A peak inside the Eurozone recovery

Via Macquarie:

The business cycle in the Eurozone

We forecast growth in the Eurozone to be 2.1% YoY this year, the highest since 2001. Lagging the US recovery by 3-4 years, we expect Eurozone growth to remain above trend. As with the US, as the rate of employment growth fades, so will consumption and overall growth, in our opinion. We forecast 1.8% YoY real GDP growth in 2018. Please see pages 2-4 for more.

Real household income growth benefited in 2015 from lower oil prices as well as strong employment growth. The latter has been the key support over the last year.

The unemployment rate has been declining around 0.8% a year over the last three years, suggesting that the low unemployment rate of 2007-08 could be reached by early 2019. Oil prices are expected to stay subdued for longer. We are forecasting 1.4% YoY CPI growth in 2018, broadly in line with current Eurozone wage increases, below.

Nonetheless, by 2019 real wage growth will become key. It is unlikely that companies will award pay increases in excess of productivity growth. Unlocking opportunities through structural reforms will become necessary to keep recovery robust. Within the Eurozone aggregate there have been marked divergences, Fig.7. There has been some progress on unit labour cost divergence with Germany, but Italy, in particular, appears to have an ongoing problem with competitiveness, Fig.8.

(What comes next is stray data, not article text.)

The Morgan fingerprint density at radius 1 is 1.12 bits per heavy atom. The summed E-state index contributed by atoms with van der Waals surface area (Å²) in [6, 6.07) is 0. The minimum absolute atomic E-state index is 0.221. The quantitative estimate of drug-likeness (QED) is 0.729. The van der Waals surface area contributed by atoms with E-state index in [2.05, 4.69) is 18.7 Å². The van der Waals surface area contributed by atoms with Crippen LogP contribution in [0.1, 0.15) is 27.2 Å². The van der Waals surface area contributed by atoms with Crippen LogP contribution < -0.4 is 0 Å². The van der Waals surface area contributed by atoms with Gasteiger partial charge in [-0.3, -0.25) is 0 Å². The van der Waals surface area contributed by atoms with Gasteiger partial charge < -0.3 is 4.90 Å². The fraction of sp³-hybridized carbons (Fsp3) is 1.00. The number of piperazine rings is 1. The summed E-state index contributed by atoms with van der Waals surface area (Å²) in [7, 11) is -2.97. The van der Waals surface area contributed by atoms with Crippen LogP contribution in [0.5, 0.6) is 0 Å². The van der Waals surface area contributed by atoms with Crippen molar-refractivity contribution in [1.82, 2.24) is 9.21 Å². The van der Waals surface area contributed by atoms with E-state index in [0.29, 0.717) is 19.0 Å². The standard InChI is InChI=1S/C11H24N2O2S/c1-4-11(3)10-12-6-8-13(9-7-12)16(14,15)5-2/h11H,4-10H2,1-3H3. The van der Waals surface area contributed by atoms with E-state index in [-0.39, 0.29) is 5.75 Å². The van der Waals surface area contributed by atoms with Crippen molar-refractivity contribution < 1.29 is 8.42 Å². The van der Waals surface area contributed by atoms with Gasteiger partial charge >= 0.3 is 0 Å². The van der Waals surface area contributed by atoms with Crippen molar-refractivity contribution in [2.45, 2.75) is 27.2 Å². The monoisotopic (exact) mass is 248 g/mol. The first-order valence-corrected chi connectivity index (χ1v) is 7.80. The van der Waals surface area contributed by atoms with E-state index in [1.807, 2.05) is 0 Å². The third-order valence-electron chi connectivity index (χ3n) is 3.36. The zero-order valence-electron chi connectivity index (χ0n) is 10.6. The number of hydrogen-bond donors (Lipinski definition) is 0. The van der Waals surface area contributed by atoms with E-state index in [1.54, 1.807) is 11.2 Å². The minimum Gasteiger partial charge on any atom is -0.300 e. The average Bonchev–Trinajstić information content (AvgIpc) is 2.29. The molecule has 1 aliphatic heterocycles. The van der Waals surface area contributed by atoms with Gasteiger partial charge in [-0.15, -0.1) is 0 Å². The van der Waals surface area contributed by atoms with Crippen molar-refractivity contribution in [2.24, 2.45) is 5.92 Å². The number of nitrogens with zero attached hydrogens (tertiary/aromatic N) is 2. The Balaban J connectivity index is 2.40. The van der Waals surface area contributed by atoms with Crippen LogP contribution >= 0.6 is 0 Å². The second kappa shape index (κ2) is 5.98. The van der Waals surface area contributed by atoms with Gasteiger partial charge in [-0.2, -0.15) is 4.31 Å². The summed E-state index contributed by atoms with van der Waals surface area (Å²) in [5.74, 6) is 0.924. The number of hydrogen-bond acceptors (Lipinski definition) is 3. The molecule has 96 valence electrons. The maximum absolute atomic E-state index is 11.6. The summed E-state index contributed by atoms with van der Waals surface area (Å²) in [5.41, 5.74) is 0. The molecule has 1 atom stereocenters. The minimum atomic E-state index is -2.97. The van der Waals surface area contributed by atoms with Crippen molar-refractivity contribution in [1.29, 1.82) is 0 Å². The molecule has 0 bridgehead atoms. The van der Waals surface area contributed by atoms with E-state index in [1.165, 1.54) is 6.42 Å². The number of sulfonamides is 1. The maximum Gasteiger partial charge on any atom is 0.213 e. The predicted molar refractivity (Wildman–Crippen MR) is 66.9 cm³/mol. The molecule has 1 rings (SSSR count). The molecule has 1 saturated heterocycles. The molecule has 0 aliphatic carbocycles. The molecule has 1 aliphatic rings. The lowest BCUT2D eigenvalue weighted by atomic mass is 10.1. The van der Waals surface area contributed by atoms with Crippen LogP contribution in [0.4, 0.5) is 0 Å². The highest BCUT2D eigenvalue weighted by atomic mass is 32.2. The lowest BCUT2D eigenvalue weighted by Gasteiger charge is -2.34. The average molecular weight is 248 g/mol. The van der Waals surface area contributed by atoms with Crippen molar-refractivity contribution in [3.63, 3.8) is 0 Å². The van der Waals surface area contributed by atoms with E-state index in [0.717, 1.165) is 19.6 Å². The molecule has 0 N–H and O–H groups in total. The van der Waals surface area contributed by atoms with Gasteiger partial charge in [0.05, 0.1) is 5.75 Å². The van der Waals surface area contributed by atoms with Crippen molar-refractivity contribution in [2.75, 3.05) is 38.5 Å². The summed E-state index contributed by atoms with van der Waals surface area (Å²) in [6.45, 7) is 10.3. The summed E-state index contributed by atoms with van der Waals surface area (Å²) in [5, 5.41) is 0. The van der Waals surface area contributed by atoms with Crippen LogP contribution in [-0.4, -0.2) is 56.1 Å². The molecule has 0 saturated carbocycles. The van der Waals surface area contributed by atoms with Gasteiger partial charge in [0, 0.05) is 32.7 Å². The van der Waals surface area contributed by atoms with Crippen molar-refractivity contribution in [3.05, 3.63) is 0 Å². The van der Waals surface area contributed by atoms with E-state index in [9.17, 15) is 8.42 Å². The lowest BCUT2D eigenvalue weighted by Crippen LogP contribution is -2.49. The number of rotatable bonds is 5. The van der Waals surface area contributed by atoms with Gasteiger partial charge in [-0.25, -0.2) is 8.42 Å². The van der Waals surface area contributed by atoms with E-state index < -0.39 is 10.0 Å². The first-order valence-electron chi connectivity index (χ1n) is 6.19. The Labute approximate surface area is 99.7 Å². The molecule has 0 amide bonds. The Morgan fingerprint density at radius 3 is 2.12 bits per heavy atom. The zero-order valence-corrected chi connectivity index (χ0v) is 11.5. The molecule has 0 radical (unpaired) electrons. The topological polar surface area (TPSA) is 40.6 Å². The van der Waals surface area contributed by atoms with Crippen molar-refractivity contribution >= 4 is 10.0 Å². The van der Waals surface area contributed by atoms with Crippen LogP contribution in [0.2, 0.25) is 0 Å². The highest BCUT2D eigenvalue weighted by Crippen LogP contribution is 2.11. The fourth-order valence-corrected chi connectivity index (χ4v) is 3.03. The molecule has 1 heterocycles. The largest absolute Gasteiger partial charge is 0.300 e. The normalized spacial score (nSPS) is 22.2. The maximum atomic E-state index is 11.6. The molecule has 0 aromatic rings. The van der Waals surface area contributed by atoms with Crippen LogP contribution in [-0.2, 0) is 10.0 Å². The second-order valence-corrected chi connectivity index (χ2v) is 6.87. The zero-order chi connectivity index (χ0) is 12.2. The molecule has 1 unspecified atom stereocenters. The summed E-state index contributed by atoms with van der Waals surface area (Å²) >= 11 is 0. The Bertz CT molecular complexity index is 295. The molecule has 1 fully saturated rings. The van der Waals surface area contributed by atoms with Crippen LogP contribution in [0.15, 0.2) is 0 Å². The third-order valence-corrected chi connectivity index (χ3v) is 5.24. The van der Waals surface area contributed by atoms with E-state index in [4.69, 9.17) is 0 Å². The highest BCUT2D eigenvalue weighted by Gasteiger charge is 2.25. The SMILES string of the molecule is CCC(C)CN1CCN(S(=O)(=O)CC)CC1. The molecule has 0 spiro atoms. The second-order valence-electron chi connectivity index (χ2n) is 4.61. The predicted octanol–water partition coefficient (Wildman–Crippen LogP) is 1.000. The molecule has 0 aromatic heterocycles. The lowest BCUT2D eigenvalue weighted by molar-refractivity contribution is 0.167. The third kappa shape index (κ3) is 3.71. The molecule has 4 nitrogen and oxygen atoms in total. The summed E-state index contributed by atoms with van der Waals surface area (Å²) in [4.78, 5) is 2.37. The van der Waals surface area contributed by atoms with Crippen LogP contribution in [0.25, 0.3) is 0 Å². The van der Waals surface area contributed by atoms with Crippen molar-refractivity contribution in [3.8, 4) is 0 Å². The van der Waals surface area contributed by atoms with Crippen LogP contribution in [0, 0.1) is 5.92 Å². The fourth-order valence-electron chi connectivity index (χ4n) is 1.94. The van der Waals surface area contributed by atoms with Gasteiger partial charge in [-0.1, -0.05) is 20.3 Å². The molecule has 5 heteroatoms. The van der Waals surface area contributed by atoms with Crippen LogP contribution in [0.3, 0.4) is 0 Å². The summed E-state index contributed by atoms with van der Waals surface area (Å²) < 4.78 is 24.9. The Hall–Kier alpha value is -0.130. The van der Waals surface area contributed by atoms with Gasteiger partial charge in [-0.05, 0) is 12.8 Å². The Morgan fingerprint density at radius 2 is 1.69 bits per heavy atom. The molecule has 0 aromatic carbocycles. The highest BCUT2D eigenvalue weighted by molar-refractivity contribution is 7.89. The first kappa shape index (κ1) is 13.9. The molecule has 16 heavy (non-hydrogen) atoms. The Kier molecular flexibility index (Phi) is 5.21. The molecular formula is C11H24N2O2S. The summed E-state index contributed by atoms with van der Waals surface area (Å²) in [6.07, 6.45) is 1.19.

The importance of Italy is shown in Fig.9, and the developments in Target2 balances across the Eurozone. As explained in the Fault lines and broken pipes report, Target2 balances are a proxy for the private sector’s confidence in a country’s commitment to the Euro and that country’s banking system. Italy’s 2016 nominal GDP was Euro 1,673bn. Foreign exchange reserves in June 2017 were Euro 128bn (around 8% of GDP) and its Target2 balance in May 2017 was minus Euro 422bn (around 25% of GDP).

Resolving the above issues are important for confidence and the outlook for private investment. We do not expect a significant contribution from the public sector. Our 2018 and 2019 Eurozone real GDP growth forecasts are 1.8% and 1.7% respectively.

I agree that Europe is going to slow. It’s external economy will ease with China. It’s GDP pulse will ease as well as the base effect from the recovery gets more difficult. Labour market gains will slow too. As inflation falls fast to earth so will expectations of ECB tightening and the tearaway euro will stop and slide. Made worse by persistent worries about Italy.

These are all reasons why I reckon the Aussie dollar rally is close to peaking too as an easing euro boosts the DXY.

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